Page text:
This is a big week for Brexit, with Theresa May scheduled to present the outlines of her Great Repeal Bill on Thursday. Pressure on May is building as she will finally be forced to abandon grand platitudes and start putting more concrete Brexit positions on the table. And this is taking place as the polls show support for Brexit having fallen to a minority and businesses more and more worried as they realize even a soft Brexit won’t be a good outcome for many of them.
The Government has already had to retreat from its bluster about what it could get from the EU merely by stomping its feet and pouting. May insisted that the UK would negotiate a Brexit only if it could also work on a trade deal in parallel. That went out the window the day the negotiations started. The UK insisted it wouldn’t accept a Brexit tab. That was and remains one of the first items to be settled.
In another major backpedal, flagged by the Financial Times, the Government has now admitted its red line on the European Court of Justice, that the ECJ would have no say after Brexit, which has been an idee fixe of the hard-core Brexiteers, is untenable:
European judges could continue to have sway over Britain for a “limited time” after Brexit, the British government has conceded, in a development that could pave the way for a softer exit with the UK retaining closer ties to the EU..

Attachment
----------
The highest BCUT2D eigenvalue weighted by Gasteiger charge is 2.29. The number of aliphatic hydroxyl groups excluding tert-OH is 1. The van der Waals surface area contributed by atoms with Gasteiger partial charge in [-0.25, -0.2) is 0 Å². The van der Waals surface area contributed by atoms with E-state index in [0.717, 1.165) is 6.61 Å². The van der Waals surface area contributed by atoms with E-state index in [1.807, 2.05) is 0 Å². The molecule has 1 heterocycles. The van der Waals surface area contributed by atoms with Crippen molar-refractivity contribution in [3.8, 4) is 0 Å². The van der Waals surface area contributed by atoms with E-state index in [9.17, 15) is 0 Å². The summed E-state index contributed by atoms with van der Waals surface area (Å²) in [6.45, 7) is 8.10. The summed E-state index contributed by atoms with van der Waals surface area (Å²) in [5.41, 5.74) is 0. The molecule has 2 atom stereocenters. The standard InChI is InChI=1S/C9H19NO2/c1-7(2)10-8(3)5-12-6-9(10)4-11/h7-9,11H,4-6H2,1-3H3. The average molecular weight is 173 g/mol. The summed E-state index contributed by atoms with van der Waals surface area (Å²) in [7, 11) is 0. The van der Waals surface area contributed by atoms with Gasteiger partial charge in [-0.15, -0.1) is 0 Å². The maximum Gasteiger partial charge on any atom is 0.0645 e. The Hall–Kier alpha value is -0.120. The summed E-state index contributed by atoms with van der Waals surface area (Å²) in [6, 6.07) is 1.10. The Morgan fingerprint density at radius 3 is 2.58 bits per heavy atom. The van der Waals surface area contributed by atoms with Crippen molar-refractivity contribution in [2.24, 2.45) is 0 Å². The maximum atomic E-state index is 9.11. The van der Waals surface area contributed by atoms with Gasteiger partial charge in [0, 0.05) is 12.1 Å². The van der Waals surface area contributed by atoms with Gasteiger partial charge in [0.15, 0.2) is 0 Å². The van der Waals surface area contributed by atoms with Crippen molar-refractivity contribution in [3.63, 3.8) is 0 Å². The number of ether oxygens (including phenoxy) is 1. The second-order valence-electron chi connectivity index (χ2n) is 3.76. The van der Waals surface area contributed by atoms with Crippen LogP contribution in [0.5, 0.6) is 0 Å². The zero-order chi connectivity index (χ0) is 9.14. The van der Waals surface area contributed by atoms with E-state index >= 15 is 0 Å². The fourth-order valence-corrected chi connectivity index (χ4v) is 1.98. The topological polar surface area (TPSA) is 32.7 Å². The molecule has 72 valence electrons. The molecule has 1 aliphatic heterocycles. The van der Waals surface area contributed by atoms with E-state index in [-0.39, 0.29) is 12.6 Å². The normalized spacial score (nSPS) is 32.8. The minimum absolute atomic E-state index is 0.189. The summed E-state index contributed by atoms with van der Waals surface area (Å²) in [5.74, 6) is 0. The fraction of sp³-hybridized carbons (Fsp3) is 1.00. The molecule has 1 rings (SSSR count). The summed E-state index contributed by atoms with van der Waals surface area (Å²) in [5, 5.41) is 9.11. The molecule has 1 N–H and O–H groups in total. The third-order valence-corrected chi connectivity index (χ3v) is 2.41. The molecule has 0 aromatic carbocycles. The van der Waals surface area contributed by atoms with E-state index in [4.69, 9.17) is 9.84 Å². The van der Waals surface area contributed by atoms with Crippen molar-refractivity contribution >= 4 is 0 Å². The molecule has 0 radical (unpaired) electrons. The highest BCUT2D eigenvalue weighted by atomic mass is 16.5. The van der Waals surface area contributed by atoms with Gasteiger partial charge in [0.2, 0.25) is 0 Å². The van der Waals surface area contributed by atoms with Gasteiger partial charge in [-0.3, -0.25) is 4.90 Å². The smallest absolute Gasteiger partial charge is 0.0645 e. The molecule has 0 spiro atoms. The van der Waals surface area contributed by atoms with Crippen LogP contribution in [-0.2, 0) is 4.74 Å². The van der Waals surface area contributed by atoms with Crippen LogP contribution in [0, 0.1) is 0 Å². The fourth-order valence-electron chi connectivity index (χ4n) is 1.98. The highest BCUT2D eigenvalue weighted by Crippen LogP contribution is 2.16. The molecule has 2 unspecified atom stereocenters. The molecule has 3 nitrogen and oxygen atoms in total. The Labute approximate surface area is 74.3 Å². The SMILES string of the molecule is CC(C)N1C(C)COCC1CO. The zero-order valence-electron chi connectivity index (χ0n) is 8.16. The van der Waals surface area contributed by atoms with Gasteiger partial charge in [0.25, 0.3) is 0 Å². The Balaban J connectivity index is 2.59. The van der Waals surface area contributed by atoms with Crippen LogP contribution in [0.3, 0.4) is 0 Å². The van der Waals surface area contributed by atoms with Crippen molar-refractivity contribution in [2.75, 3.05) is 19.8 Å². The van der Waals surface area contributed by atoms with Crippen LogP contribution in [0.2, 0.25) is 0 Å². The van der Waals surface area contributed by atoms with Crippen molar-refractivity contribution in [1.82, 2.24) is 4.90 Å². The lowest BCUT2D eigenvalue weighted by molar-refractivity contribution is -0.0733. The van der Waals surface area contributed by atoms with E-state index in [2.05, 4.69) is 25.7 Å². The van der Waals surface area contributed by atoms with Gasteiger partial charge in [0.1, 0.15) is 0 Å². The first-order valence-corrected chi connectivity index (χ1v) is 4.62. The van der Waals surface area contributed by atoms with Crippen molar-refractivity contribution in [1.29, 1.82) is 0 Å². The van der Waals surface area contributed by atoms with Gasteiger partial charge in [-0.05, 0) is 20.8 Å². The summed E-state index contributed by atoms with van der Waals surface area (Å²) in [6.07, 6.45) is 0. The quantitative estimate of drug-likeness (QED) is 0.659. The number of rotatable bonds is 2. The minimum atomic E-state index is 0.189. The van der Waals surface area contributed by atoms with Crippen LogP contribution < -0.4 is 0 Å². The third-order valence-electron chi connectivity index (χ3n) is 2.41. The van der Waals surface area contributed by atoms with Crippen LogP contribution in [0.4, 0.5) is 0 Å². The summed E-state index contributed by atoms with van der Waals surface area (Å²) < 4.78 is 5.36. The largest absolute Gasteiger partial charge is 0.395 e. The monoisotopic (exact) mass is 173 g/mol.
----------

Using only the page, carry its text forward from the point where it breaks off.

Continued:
Many Eurosceptic Conservatives have long argued that the ECJ — which as the bloc’s highest court has sway over the UK legal system on matters of EU law — is an affront to British sovereignty.
However, on Monday Mrs May’s spokesman said: “The transition rules could involve the ECJ for a limited time. That’s a matter for negotiation.”
The ECJ is the arbiter in disputes involving the single market and is the backstop to dozens of EU regulatory bodies covering sectors including nuclear, medicines and aviation, and agreements on security and justice co-operation…
The EU side had meanwhile dismissed the idea of a “bespoke” transition for Britain, making European courts a clear redline. In their Brexit negotiating guidelines, EU leaders insist that any “time-limited prolongation” of EU rules would “would require existing Union regulatory, budgetary, supervisory, judiciary and enforcement instruments and structures to apply”.
While the Government may actually believe the ECJ shift is only a minor concession, in fact, the UK has no way to escape the ECJ continuing to play a significant role in UK affairs. If the UK is to keep selling goods into the EU, its manufacturers will have to comply with EU standards. For the overwhelming majority of goods, having separate products for the EU and UK would be a costly nuisnace. The EU product would be the one also sold in the UK. Likewise, UK financial institutions will have to comply with European banking regs when operating in the EU, just as they have to adhere to US regulations in the US and Japanese regulations in Japan.